>> 4)       Maintain an active inventory of all operational (production)
>> sites, site hardware, and site access information.
>> 5)       Maintain and manage all production site device configurations and
>> config change management.
>> 6)       Coordinate implementation of new functionality introduced by the
>> Development department with appropriate monitoring, end-user communication,
>> etc
>> 7)       Recommend topics and technologies to be explored by the
>> Development team to enhance operational stability and delivery of new
>> features to the network.
>> 8)       Document technologies, methods, and tools selected for use (and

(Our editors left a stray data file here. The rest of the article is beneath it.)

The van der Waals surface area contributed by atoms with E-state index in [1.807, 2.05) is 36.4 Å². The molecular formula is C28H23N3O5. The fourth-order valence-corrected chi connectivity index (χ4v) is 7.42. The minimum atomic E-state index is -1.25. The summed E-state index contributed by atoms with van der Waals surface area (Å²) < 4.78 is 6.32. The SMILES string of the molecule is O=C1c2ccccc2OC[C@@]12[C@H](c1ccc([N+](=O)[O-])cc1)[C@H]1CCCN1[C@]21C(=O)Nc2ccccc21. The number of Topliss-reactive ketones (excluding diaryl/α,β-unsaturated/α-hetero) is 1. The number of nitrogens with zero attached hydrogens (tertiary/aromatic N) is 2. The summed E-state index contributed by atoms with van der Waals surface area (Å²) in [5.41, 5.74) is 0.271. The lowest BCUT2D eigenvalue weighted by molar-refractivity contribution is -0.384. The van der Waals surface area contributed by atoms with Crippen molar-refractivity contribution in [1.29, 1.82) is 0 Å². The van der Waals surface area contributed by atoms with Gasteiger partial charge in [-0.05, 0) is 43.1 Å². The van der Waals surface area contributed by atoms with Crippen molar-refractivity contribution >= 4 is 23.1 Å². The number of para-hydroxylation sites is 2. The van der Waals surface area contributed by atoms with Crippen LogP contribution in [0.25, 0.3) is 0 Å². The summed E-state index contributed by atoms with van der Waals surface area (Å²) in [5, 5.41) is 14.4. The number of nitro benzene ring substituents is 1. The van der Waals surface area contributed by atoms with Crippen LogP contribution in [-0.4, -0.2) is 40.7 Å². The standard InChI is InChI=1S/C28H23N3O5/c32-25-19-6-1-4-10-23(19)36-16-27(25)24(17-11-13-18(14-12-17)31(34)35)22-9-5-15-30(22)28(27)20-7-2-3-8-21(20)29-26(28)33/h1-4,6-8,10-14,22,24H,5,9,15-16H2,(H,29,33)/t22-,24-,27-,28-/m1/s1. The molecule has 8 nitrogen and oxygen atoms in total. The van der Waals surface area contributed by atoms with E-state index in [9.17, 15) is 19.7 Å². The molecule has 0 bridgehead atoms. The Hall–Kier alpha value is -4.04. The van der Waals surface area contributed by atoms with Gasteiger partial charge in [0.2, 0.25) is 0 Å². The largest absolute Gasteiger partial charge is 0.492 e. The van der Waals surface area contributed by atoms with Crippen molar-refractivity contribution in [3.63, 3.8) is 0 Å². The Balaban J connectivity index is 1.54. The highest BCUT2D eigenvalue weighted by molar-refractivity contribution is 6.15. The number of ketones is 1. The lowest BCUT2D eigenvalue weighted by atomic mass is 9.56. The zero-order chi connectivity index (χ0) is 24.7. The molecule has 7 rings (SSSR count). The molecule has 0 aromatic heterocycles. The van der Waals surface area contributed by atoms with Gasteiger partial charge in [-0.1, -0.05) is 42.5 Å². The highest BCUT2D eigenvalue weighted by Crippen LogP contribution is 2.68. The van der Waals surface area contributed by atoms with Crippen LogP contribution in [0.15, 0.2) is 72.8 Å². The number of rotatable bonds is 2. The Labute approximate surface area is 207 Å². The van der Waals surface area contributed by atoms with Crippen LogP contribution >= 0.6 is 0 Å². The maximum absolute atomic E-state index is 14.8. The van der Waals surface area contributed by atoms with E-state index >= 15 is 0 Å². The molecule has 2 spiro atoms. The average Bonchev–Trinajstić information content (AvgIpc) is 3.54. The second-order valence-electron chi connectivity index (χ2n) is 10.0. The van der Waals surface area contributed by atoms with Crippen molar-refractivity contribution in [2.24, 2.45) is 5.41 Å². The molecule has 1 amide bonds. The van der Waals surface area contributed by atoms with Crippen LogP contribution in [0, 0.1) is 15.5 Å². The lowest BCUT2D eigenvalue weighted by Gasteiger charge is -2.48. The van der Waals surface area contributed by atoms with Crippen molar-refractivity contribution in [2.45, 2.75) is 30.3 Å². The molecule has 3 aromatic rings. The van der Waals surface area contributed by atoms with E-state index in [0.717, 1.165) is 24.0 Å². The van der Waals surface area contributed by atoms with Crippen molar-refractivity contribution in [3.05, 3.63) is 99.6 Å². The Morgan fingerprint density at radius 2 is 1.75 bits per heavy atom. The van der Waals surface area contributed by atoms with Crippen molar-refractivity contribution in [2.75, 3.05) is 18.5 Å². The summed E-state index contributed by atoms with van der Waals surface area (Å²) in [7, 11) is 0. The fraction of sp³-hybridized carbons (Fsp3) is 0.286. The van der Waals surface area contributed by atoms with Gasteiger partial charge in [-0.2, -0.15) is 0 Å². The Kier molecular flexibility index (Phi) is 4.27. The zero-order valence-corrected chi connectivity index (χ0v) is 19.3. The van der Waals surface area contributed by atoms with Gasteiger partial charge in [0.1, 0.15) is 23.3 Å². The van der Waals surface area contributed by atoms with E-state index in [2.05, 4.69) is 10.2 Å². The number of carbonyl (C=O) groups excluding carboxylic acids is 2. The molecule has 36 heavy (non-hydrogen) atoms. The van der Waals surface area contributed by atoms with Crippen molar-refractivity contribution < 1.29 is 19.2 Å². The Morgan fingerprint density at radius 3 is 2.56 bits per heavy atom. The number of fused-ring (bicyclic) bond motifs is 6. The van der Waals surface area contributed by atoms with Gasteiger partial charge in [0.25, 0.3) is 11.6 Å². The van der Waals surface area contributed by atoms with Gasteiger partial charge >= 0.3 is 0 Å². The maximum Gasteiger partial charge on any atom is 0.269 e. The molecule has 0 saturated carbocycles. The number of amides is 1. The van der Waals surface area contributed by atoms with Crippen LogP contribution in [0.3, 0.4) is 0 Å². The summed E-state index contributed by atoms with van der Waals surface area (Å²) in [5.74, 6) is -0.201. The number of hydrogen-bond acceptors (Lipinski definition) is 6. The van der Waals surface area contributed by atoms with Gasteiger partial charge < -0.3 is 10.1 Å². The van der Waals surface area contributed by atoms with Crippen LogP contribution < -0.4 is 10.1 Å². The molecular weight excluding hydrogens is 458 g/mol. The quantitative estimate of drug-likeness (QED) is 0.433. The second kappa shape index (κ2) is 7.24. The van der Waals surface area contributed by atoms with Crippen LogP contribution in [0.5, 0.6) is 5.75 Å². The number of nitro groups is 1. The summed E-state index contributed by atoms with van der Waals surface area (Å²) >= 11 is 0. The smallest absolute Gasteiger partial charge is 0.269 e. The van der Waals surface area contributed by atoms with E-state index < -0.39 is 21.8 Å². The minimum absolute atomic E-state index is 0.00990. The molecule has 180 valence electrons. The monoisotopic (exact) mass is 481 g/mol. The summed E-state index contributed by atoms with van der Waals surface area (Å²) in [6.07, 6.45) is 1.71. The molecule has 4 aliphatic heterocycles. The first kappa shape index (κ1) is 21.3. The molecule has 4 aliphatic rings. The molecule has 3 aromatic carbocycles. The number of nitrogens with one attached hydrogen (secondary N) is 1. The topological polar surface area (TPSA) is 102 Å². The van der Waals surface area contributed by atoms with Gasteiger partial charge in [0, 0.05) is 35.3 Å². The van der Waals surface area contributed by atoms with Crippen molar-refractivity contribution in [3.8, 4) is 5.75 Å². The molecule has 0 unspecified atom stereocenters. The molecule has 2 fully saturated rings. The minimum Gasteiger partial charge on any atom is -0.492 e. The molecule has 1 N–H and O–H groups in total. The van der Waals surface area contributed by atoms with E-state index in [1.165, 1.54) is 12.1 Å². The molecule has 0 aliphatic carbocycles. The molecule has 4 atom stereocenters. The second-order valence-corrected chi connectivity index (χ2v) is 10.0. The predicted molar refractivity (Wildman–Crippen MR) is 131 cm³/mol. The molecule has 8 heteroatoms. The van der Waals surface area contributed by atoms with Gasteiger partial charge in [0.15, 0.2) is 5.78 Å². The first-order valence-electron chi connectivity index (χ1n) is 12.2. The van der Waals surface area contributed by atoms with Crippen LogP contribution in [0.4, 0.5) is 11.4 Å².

>> why) from an operational standpoint.
>> 9)       Maintain an active inventory of spare hardware to support all
>> sites.
>> 10)   Establish a plan to correct ALL key site failures within XXXX days.
>> 11)   Coordinate with Development to actively inject and test network
>> failures and redundancy capabilities.
>> 12)   Coordinate with Development to enhance HamWAN’s ability to operate
>> in “pockets” when portions of the network fail in an earthquake – i.e. –
>> each “island” stays operational with as many services as possible
>> Development responsibilities
>> 1)       Continued exploration of new hardware, software, and network
>> management tools (Quagga vs BIRD, Metals vs QRTs, etc)
>> 2)       Conduct experimentation with new hardware and software on
>> separate network resources where possible, or in coordination with
>> Operations on the larger network (more on this below).
>> 3)       Document technologies, methods, and tools explored and indicate
>> pros/cons of each where possible.